Weissmann may be little-known publicly, but he had a reputation for using aggressive tactics in prosecuting Enron executives and has therefore played an outsize role in the fears of the president and his allies. When Trump recently said in a speech that an unnamed person on Mueller’s team “has perhaps the worst reputation of any human being I’ve ever seen,” he was widely believed to be referring to Weissmann. Axios reported that Steve Bannon had “a fixation” on Weissmann.

So does this departure mean there are no more big indictments coming? Perhaps ... but not necessarily. Weissmann’s specific role on Mueller’s team has been that he led the prosecutions (plural) of Manafort. His name has in fact remained absent from court filings in Mueller’s other cases that are unrelated to Manafort. So one way to read this news is simply that Mueller is done with Manafort — and with Weissmann as well. As for the Mueller report itself, we’re still waiting.

Prosecutors asked for records on Michael Cohen pardon talks

Michael Cohen testifies to the House Oversight Committee on February 27, 2019.
Alex Wong/Getty Images

Meanwhile, there was a new development in the drama over whether the president’s allies floated a preemptive pardon to Michael Cohen last year — something that could theoretically amount to obstruction of justice.

Back in April 2018, after the FBI raided Cohen’s residence and office, he authorized his then-attorney to try to explore whether he could be pardoned (Cohen now admits). Around this time, per ABC News, two New York lawyers began talking to Cohen. They said they were in touch with Trump’s new lawyer Rudy Giuliani, and to some extent discussed getting Cohen a pardon.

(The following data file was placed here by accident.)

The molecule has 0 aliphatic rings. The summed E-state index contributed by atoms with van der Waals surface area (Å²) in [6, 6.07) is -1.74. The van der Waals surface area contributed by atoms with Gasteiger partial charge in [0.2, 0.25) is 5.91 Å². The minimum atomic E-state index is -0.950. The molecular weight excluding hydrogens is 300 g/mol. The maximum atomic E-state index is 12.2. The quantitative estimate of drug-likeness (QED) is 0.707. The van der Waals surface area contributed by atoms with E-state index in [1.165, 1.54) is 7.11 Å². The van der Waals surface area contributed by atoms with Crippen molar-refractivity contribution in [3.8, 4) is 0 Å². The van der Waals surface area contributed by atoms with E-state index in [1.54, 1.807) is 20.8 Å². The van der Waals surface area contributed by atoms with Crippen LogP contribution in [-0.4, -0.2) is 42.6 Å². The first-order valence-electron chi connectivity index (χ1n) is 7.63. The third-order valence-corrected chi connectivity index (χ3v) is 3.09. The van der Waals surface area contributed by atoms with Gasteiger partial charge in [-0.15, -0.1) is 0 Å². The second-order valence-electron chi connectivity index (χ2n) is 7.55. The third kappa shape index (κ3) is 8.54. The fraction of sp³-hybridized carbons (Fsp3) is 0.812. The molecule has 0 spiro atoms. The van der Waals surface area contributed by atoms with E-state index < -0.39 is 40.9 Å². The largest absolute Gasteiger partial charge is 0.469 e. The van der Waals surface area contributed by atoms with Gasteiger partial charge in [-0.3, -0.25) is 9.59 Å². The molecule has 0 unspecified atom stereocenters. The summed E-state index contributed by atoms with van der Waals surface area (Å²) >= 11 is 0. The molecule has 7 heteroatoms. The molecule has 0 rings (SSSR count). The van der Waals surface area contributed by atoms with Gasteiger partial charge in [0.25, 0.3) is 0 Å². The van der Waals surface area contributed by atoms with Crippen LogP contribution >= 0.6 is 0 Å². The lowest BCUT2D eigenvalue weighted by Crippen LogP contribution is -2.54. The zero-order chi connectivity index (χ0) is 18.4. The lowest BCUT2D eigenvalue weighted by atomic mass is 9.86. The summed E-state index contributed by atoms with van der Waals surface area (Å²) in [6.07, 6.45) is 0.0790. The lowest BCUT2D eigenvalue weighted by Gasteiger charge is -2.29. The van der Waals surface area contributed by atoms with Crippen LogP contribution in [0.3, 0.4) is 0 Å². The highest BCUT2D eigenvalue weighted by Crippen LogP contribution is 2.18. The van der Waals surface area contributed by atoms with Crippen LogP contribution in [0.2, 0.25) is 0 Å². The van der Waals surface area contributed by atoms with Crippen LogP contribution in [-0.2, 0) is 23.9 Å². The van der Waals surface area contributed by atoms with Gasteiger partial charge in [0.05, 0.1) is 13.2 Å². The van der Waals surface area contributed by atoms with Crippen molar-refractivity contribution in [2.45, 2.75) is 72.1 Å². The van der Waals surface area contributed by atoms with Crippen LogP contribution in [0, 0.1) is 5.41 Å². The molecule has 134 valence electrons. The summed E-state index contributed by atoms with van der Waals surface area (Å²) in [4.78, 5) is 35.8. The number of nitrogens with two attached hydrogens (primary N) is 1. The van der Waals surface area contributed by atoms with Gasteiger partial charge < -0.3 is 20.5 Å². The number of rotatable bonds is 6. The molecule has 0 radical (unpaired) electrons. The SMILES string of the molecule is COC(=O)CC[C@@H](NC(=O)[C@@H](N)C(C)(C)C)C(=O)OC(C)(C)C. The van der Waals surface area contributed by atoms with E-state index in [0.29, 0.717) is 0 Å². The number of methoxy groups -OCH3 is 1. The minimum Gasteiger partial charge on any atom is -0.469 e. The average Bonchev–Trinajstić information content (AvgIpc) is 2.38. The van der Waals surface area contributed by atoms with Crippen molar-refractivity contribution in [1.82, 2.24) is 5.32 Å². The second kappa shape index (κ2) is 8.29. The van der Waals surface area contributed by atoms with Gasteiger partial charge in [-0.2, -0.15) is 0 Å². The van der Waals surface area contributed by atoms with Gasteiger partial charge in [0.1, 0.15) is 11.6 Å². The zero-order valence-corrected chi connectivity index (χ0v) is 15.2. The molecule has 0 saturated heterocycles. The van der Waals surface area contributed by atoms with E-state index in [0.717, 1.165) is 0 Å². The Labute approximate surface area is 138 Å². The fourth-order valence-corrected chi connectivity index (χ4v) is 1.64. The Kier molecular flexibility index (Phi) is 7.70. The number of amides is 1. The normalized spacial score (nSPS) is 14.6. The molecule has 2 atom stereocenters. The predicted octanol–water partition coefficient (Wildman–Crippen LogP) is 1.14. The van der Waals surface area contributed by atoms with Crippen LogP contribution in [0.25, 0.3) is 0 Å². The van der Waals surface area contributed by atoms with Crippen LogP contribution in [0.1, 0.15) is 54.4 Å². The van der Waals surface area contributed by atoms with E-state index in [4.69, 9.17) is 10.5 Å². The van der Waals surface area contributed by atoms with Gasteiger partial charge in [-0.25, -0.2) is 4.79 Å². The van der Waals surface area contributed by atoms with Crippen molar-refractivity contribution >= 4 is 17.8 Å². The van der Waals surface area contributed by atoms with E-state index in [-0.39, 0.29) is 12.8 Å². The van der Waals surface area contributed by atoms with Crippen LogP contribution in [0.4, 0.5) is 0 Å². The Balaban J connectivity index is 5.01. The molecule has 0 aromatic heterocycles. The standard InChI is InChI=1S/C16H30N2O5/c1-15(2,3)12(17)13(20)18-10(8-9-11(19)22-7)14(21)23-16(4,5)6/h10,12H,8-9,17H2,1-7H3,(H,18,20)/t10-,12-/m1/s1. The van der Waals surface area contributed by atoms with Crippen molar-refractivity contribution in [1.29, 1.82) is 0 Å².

Then on Wednesday, CNN’s Gloria Borger and Jeremy Herb obtained emails that one of those lawyers, Robert Costello, had sent to Cohen on April 21. “I spoke with Rudy. Very Very Positive. You are ‘loved,’” the email reads. “Sleep well tonight, you have friends in high places.”

Costello added that there were “some very positive comments about” Cohen from the White House, and that “Rudy noted how that followed my chat with him last night.” This apparently refers to these tweets from President Trump — which now look like a public signal to Cohen to stay loyal.

Now, federal prosecutors in the US Attorney’s Office for the Southern District of New York (SDNY) are investigating whether these contacts broke any laws — according to the New York Times’s Ben Protess, William Rashbaum, and Maggie Haberman, SDNY sent Costello a request for any documents related to Cohen.

Why does all this matter? Well, if a pardon was floated or offered to Cohen in an effort to prevent him from “flipping” on the president, that could amount to criminal obstruction of justice. But much hinges on the details. What, specifically, was said or implied relating to a pardon? Was it more of an effort of Cohen seeking a pardon (unsuccessfully), or the president’s allies dangling one before him? And how involved were President Trump or Rudy Giuliani in these talks? (They’ve denied any wrongdoing.)

Matthew Whitaker returned to the Hill to “clarify” his testimony

Whitaker at the Rayburn House Office Building on Wednesday.
Alex Wong/Getty Images

Former acting Attorney General Matthew Whitaker suddenly exited the Justice Department a week and a half ago, just weeks after DOJ announced he was to take on a new role there. The reason for his departure is unknown, but questions had arisen about certain aspects of Whitaker’s testimony on Capitol Hill in February — particularly about his contacts with President Trump regarding ongoing investigations.